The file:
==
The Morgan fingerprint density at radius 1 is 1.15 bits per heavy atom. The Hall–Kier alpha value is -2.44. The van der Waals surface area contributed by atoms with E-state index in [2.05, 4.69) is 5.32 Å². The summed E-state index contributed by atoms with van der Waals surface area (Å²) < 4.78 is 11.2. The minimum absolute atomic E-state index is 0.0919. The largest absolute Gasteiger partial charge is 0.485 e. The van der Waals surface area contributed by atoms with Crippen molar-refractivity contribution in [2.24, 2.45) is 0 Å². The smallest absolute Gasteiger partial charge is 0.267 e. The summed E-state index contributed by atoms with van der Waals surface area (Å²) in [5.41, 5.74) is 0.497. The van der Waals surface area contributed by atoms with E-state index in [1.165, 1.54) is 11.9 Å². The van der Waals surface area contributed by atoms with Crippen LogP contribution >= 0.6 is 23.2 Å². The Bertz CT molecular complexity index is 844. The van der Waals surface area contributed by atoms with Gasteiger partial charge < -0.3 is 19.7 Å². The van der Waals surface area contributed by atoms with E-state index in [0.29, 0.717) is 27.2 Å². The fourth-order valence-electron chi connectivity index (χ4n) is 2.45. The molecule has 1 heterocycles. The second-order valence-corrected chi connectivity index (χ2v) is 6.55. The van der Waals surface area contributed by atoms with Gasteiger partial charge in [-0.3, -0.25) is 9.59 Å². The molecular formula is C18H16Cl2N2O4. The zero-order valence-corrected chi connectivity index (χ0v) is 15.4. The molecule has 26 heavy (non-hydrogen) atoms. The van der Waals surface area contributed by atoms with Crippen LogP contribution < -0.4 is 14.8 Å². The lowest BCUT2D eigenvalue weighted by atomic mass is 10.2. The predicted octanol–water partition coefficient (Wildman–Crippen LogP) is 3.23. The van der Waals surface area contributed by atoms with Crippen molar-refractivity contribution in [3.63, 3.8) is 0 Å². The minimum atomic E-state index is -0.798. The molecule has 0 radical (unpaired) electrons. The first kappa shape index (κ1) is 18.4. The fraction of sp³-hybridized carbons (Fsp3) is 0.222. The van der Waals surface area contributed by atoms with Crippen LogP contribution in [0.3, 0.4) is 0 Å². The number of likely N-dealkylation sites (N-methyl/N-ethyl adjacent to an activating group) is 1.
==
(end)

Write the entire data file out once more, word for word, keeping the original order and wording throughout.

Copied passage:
The Morgan fingerprint density at radius 1 is 1.15 bits per heavy atom. The Hall–Kier alpha value is -2.44. The van der Waals surface area contributed by atoms with E-state index in [2.05, 4.69) is 5.32 Å². The summed E-state index contributed by atoms with van der Waals surface area (Å²) < 4.78 is 11.2. The minimum absolute atomic E-state index is 0.0919. The largest absolute Gasteiger partial charge is 0.485 e. The van der Waals surface area contributed by atoms with Crippen molar-refractivity contribution in [2.24, 2.45) is 0 Å². The smallest absolute Gasteiger partial charge is 0.267 e. The summed E-state index contributed by atoms with van der Waals surface area (Å²) in [5.41, 5.74) is 0.497. The van der Waals surface area contributed by atoms with E-state index in [1.165, 1.54) is 11.9 Å². The van der Waals surface area contributed by atoms with Crippen LogP contribution >= 0.6 is 23.2 Å². The Bertz CT molecular complexity index is 844. The van der Waals surface area contributed by atoms with Gasteiger partial charge < -0.3 is 19.7 Å². The van der Waals surface area contributed by atoms with E-state index in [0.29, 0.717) is 27.2 Å². The fourth-order valence-electron chi connectivity index (χ4n) is 2.45. The molecule has 1 heterocycles. The second-order valence-corrected chi connectivity index (χ2v) is 6.55. The van der Waals surface area contributed by atoms with Gasteiger partial charge in [-0.3, -0.25) is 9.59 Å². The molecular formula is C18H16Cl2N2O4. The zero-order valence-corrected chi connectivity index (χ0v) is 15.4. The molecule has 26 heavy (non-hydrogen) atoms. The van der Waals surface area contributed by atoms with Crippen LogP contribution < -0.4 is 14.8 Å². The lowest BCUT2D eigenvalue weighted by atomic mass is 10.2. The predicted octanol–water partition coefficient (Wildman–Crippen LogP) is 3.23. The van der Waals surface area contributed by atoms with Crippen molar-refractivity contribution in [3.63, 3.8) is 0 Å². The minimum atomic E-state index is -0.798. The molecule has 0 radical (unpaired) electrons. The first kappa shape index (κ1) is 18.4. The fraction of sp³-hybridized carbons (Fsp3) is 0.222. The van der Waals surface area contributed by atoms with Crippen LogP contribution in [0.3, 0.4) is 0 Å². The number of likely N-dealkylation sites (N-methyl/N-ethyl adjacent to an activating group) is 1.